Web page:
On a tour to discover some of Germany’s ‘forgotten’ grapes we visit a wine school that is responsible for changing the face of German viticulture, both in the past 150 years but also matching up to the challenges of the future.
Germany’s oldest viticulture school is helping the wine industry future-proof itself against disease and climate change
The German doctor hands me a small brown bottle with indecipherable markings. “Go on try this, drink.” ” What is it?” I ask, ever-so slightly apprehensively.
I am not quite sure I understand his reply. “The wine is from a new grape variety called We88-101-13. It is a cross-breeding of FR147-66 and We75-34-13.”
The wine is actually very good, Sauvignon Blanc-ish, but I honestly think they need to work on a snappier title.
“Does this wine have a name?” I ask. “No, have you got a good idea?”
Welcome to the wonderful world of LVWO a viticulture school in Weinsberg, situated two hours South of Frankfurt in the state of Württemberg.
The oldest viticultural school in Germany, it has been educating people about viticulture and helping them market their wines through the Staatsweingut Weinsberg winery, since 1868. The viticulture school has been at the forefront of improvements in vine stock and wine quality for almost 150 years and has been a breeding ground for major advances in combatting vine disease, experimental cross-breeding, for re-discovering old grapes and wines and setting out the blueprint for what has become the modern revival in German winemaking.
It can also give pointers to other viticulture schools around the globe on how to prepare for and keep abreast of climate change.
“The main aim of the school is to give more wine education to the winemakers and cellar masters of the future. To make progress through innovation,” explains Dr Dietmar Rupp, a Director of Viticulture at the school.
Because of its latitude the German wine industry has always had issues with disease and with the ripening of certain grapes. New varietals have been cross-bred at the viticulture school that have helped resist disease and a good deal of work is currently being done on combatting new climate-related threats like the Asian fruit fly, Drosophila Suzuki, a fly that loves wet summer conditions and as a result devastated many crops in 2014.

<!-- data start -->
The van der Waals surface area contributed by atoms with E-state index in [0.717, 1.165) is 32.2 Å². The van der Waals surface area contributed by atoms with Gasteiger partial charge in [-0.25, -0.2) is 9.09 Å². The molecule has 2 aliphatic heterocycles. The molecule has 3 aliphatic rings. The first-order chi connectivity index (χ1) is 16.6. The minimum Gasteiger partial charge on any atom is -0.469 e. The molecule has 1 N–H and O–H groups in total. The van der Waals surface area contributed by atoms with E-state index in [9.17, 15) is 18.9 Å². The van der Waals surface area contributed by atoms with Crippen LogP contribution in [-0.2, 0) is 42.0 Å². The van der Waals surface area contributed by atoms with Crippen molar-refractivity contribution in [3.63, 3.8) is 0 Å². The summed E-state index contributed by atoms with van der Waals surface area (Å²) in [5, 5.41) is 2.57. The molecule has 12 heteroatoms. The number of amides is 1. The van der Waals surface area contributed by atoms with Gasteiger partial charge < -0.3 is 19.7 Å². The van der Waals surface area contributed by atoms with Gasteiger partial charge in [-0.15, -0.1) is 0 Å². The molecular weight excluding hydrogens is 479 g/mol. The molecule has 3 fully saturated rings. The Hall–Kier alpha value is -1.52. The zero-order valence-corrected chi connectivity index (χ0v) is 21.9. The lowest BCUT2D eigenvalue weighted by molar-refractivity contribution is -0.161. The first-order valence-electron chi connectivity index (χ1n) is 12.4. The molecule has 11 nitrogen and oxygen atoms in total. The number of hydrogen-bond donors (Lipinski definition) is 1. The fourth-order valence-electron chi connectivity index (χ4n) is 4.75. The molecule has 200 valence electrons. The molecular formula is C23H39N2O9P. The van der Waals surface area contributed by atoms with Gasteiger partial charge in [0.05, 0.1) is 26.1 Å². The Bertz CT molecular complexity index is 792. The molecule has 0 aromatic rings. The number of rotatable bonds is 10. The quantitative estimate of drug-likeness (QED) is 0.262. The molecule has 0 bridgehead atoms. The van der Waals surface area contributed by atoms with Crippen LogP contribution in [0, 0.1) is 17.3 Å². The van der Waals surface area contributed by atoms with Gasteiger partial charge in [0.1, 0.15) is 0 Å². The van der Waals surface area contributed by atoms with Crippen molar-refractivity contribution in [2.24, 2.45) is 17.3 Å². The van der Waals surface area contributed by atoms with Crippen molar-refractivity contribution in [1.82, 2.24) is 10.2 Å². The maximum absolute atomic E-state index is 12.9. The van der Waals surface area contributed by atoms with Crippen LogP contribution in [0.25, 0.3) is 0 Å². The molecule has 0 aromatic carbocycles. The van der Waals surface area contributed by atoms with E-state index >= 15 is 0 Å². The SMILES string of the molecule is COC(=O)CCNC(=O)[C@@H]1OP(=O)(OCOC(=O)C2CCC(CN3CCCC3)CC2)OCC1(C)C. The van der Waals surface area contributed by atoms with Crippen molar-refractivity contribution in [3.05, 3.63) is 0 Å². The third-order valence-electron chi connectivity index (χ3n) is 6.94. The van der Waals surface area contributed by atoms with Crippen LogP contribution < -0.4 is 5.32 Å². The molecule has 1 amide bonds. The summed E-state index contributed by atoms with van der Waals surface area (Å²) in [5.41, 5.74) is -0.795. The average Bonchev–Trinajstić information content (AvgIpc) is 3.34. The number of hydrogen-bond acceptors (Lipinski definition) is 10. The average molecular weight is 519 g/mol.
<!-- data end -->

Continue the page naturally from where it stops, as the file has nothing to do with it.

Climate change has also meant that varietals such as Cabernet Sauvignon, Merlot and Syrah are starting to grow better in Germany and meet the growing demand for international-style cuvées.
Cross-breeding is a large part of work they do here. Not just for disease-prevention but also to meet and feed changing consumer demand. The most popular rosé and sparkling wine of Württemberg both originated from this school.
Poets and scholars from Schwaben and Franken have given their names to new bred varietals that have originated in the school which include Dornfelder and Kerner, the most successful new bred varietal of the Twentieth Century. Kerner is a cross between Riesling and Trollinger (the popular red grape of Württemberg) while Dornfelder is a cross between Helfensteiner and Heroldrebe. Kerner was certified as a new variety in 1969 while Dornfelder received its certification in 1984.
In the barrel room, 250 litre barrels celebrate the men whose names have been given to these hybrids.
On other bariques there are a plethora of different wines containing experimental clones and blends of cross-bred varietals.
The influence of the viticulture school partly explains why the multitude of grape varieties in Germany are clones of clones. Visiting one winery, Weingut Singer in Korb, owner Barbara Singer needed a blackboard to explain her massive portfolio to me, drawing diagram after diagram. It was pretty taxing stuff, especially in a day that had its first welcome drink at 9am.
Back to viticulture school and in other rooms you find what you would get in any winery, except much of it in miniature – fermenting tanks that look like diving equipment and are stacked upon one another like the cells of a beehive.
There is also an analysis room, which changes colour at the touch of a button, to help the students play with the colour of their experiments. It’s uber hi-tech that, if it had a large map of the world at one end, could easily be the lair of a Bond villain.
Attached to the school is a large commercial winery, Staatsweingut Weinsberg, that allows viticulture students to market and sell their wine.
There was one I couldn’t help noticing that was arguably ‘trying to hard’ to be hip. In fact it would make the perfect wine for an English surfing team, if indeed such a thing existed.
Being serious, the influence of the viticulture school goes far and wide.
A large percentage of the winemakers I met on a tour of the Württemberg and Rheinhessen regions are former students and, by the standard of their wines, clearly benefitted greatly from the technology on hand. As graduates they continue to benefit from information exchange with the school, helping them cope not only with setting up their own wineries but with the increasing need to change and meet the demands of the future.